This is an archived article that was published on sltrib.com in 2014, and information in the article may be outdated. It is provided only for personal research purposes and may not be reprinted.
Anita Sarkeesian has shown up for speaking engagements amidst terror threats before.
But after learning that Utah State University was legally forbidden from restricting firearms at a Wednesday lecture over which she received a death threat, the nationally-known feminist writer and video game critic canceled her appearance.
"Sarkeesian asked if weapons will be permitted at the speaking venue," according to a statement released late Tuesday by USU. "Sarkeesian was informed that, in accordance with the State of Utah law regarding the carrying of firearms, if a person has a valid concealed firearm permit and is carrying a weapon, they are permitted to have it at the venue."
Sarkeesian confirmed, via Tweet: "Forced to cancel my talk at USU after receiving death threats because police wouldn't take steps to prevent concealed firearms at the event."
Forced to cancel my talk at USU after receiving death threats because police wouldn't take steps to prevent concealed firearms at the event. Feminist Frequency (@femfreq) October 15, 2014
A 2004 law prohibits Utah's universities from enacting policy that "in any way inhibits or restricts the possession or use of firearms."
An email to Utah State University threatened "the deadliest school shooting in American history" if the school did not cancel a lecture Wednesday morning by a well-known feminist writer and video game critic.
"Feminists have ruined my life, and I will have my revenge, for my sake and the sake of all others they've wronged," read the message from a sender who claimed to be a USU student.
The message threatened to rain gunfire and shrapnel upon a lecture by Sarkeesian, who created a feminist video blog and a video series on misogyny in video games. She was scheduled to speak at 11:30 a.m. at the Taggart Student Center Auditorium.
"A Montreal Massacre style attack will be carried out," warned the message, sent to multiple departments and individuals around campus. "I have at my disposal a semi-automatic rifle, multiple pistols, and a collection of pipe bombs."
After consulting with local, state and federal law enforcement agencies, the university decided to host Sarkeesian's lecture as scheduled, said USU spokesman Tim Vitale. The university planned to increase security for the lecture and forbid backpacks in the auditorium.
However, they wouldn't forbid guns.
"Requested pat downs or metal detectors after mass shooting threat but because of Utah's open carry laws, police wouldn't do firearm searches," Sarkeesian tweeted from the account @femfreq.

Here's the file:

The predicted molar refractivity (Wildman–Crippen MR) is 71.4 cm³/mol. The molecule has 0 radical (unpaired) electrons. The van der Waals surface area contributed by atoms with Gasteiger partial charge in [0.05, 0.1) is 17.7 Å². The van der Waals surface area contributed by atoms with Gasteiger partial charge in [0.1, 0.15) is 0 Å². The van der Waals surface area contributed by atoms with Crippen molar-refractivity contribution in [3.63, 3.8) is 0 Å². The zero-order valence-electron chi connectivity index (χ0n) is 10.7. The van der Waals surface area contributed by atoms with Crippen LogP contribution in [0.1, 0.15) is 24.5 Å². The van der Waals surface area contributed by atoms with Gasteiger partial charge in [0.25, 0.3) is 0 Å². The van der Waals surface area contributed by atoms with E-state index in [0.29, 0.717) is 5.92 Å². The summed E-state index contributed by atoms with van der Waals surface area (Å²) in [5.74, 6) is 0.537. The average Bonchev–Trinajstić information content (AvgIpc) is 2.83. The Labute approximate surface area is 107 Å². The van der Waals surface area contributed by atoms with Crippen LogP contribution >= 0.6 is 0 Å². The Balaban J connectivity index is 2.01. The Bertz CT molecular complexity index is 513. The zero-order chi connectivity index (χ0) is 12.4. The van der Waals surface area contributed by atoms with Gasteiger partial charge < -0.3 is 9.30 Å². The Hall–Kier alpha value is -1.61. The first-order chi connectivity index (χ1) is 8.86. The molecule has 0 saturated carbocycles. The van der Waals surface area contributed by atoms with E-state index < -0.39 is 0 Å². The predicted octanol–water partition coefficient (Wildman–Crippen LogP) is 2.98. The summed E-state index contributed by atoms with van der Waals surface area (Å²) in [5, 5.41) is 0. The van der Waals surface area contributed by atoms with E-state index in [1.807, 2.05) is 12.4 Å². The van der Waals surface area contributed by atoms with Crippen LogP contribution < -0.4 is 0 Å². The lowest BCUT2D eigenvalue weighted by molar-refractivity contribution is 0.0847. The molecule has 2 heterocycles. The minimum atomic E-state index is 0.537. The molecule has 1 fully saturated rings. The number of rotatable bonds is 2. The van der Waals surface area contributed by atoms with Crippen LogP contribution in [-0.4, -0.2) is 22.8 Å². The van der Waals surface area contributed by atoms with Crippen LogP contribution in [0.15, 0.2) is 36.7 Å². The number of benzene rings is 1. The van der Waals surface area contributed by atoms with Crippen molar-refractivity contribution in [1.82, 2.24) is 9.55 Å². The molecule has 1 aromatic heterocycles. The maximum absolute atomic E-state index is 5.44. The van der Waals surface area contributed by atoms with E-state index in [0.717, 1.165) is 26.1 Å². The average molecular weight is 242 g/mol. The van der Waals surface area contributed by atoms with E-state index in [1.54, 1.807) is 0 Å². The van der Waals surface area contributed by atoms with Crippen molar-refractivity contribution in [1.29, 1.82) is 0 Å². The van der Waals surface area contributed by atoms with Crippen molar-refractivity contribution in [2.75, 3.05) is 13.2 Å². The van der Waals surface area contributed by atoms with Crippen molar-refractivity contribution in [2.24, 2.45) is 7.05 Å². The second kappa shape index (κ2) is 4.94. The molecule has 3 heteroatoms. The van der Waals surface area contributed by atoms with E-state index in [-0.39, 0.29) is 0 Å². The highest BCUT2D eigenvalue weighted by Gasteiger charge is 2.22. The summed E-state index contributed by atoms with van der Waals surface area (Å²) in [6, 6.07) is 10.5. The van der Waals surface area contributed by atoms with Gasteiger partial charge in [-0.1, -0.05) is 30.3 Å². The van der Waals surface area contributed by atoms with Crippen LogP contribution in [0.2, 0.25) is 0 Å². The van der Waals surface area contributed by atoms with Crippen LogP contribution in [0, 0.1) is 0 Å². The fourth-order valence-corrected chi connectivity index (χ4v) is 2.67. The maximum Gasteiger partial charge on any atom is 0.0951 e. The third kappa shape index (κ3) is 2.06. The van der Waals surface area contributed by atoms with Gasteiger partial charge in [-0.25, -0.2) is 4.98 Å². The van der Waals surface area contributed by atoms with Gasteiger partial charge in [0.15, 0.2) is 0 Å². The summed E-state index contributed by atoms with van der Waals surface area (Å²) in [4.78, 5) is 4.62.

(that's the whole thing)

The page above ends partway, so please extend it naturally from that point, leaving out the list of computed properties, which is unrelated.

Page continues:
Requested pat downs or metal detectors after mass shooting threat but because of Utah's open carry laws police wouldn't do firearm searches. Feminist Frequency (@femfreq) October 15, 2014
The writer of the letter goes by the moniker "Marc Lepine," after a shooter who murdered 14 women at a Montreal engineering school in 1989. Lepine, like the writer of the threat to USU, wrote in his suicide note that feminists had ruined his life.
The writer of this week's threat also complained that "we live in a nation of emasculated cowards too afraid to challenge the vile, misandrist harpies who seek to destroy them. Feminism has taken over every facet of our society, and women like Sarkeesian want to punish us for even fantasizing about being men."
He wrote that increased security was futile.
"Even if they're able to stop me, there are plenty of feminists on campus who won't be able to defend themselves," he wrote. "One way or another, I'm going to make sure they die."
Sarkeesian is most famous for her critiques of how women are depicted in video games and popular culture and has received many death threats and terror threats against her speaking engagements. The most serious threats began when a 2012 online harassment campaign targeted her fundraising for the video series, "Tropes vs. Women in Video Games," which examines female stereotypes in the games.
Attacks on Sarkeesian and other women in the gaming industry have escalated along with a controversy that has become casually known as "#gamergate" on social media but the associated threats have been anything but casual. Law enforcement agencies have opened investigations in multiple states after a dispute over the ethics of a female game designer's relationship with a gaming journalist exploded into a flurry of rape and death threats.
"Today marks the 3rd time I've gone on stage after specific death and bomb threats where issued to an event where I'm scheduled to speak," Sarkeesian tweeted on Saturday, when she spoke at Geek Girl Con in Seattle. A bomb threat also was made at the Game Developers Choice Awards in San Francisco, where Sarkeesian received an award in March. In August, after the release of a new video, Sarkeesian tweeted that her family had been threatened and she was staying with a friend.
The threat sent to USU was particularly graphic.
"Anita Sarkeesian is everything wrong with the feminist woman, and she is going to die screaming like the craven little whore that she is if you let her come to USU," the email states. "I will write my manifesto in her spilled blood, and you will all bear witness to what feminist lies and poison have done to the men of America."